COMMENT: For those who haven't been paying attention, the big news to come out of Dublin on Sunday is that England are genuine World Cup contenders.
For those who have been paying attention, what the test between England and Ireland showed was that something needs to be done ahead of the World Cup to force international teams to respect and observe the offside line.
The test in Dublin was supremely good entertainment. It was intense, brutal, strategic and passionate.
England didn't reveal they are a deadly attacking force — they confirmed it as surely everyone noticed their ability when they went 18 tests undefeated through 2016 and 2017, and then in the way they stretched and bent the All Blacks last November only to come up one play short?
The rugby world was not turned upside down in Dublin; England didn't suddenly become the All Blacks' biggest threat at the World Cup and nor did Ireland cease to be a credible force.
Nothing dramatically changed and no one need go for a long sit down trying to piece together how things currently stand in the international game.
What's been clear since late 2016, but strongly reiterated in the last few months, is that there is no discernible gap in ability between New Zealand, Ireland and England.
All three have played each other since November and all three tests were effectively determined by which team was able to convert the few opportunities they made on the day.
For some reason Wales aren't being credited with being on the same level when they probably are and South Africa, while striving for consistency, have shown they are good enough to beat the best.
There are five teams capable of beating each other and five teams capable, maybe, of winning the World Cup this year.
World Rugby should, understandably, be loving this state of affairs as interest in the World Cup will be at unprecedented levels given the uncertainty about how things might play out.
But between now and the tournament kicking off in September, World Rugby also needs to make up its mind whether it is willing to go to war with test coaches and fix the biggest scourge in the game right now.
England's defensive performance on the weekend was incredible but it was also built on a platform of illegality.
Their defensive line was rarely, if ever, set behind the hind-most body part and while they did bring genuine linespeed, they were also guilty of regularly jumping the gun and rushing at Ireland before the ball had been released from the breakdown.
As a result Ireland's brilliant Johnny Sexton was shut out of the game and the home side couldn't build any flow or momentum with their attack.
Ireland's defence was set up with similar disregard to the offside line and while the game was high quality and thunderous, it was built on a lie and the contest could have had an entirely different outcome if the officials had forced both teams to defend legally.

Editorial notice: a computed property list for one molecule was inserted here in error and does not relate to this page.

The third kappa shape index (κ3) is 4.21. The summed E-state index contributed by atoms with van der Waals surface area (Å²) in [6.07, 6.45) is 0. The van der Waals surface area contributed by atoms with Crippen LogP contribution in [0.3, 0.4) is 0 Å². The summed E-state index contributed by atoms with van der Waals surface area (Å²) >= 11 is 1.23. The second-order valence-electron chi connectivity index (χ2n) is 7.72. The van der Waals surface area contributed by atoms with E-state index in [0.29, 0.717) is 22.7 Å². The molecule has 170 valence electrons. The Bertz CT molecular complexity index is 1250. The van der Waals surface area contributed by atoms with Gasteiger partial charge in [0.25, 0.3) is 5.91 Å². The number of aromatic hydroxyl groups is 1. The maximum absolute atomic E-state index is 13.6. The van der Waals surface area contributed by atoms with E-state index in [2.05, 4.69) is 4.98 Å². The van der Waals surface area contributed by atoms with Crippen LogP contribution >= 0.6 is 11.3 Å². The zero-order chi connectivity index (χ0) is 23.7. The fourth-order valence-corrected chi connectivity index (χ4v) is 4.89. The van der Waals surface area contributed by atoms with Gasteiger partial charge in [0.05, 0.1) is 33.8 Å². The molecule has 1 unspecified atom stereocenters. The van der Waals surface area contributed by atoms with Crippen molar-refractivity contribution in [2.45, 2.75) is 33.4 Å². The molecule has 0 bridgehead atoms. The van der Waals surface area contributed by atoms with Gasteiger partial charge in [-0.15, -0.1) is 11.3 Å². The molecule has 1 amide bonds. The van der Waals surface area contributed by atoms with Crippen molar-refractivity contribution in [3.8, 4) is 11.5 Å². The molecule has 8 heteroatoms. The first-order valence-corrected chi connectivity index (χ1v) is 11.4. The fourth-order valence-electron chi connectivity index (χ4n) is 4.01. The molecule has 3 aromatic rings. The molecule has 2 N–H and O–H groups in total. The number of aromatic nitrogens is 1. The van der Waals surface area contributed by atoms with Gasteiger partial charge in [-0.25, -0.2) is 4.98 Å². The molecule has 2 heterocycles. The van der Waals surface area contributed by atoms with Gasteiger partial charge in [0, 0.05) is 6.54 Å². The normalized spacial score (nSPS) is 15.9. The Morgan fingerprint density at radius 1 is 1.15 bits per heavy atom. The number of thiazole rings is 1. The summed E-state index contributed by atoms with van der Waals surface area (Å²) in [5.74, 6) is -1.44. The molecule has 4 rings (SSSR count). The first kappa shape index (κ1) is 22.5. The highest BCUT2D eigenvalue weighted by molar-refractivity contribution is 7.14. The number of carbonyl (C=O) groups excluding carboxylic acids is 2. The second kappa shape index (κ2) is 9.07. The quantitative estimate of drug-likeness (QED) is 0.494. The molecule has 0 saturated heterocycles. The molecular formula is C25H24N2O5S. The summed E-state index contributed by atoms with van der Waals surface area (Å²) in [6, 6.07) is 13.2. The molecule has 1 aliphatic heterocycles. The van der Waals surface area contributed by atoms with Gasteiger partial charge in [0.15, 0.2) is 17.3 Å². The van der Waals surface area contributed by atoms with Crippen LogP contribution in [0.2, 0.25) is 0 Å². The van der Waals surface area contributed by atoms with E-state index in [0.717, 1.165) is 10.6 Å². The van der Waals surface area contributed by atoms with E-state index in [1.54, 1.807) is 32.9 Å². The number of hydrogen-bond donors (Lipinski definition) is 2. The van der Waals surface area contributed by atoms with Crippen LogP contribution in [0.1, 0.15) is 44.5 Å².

If England had been penalised early and consistently, Ireland may have not only picked up easy points, they would have had an extra metre in which to work before defenders were in their face and that may have been all they needed to create more try-scoring opportunities.
England were good enough to still conjure tries despite Ireland being offside most of the game, but how many more could they have scored if they too had been granted more time and space?
And what happened in Dublin was hardly an isolated instance of teams pushing the boundaries.
Every major team does it. The All Blacks, Springboks, Wales, France, Scotland and the Wallabies are all just as bad and they do it mostly because they can.
They do it, because officials don't stop them from creeping and going early and so big tests, almost without exception in the last 12 months, have been dominated by defence.
There is no space on the field, no time for the playmakers to work their magic and this would all be fair enough if it was happening legally, but it's not.
It's too easy for teams to decide to smother their opponent and then live off the mistakes that are inevitably made.
Officials have opted out of policing one of the most important aspects of the game and World Rugby, prone to making blanket directives about what they want to see from officials, surely has to see getting players back onside as the highest priority ahead of and obviously at the World Cup.
If a stance is taken to punish offenders, it won't take long for coaching groups to tell their players to back off and for the fear of being penalised to outweigh the desire to push the law.
And it really needs to happen so tests at the World Cup have a little more room to breathe and a better prospect of being won by attacking genius.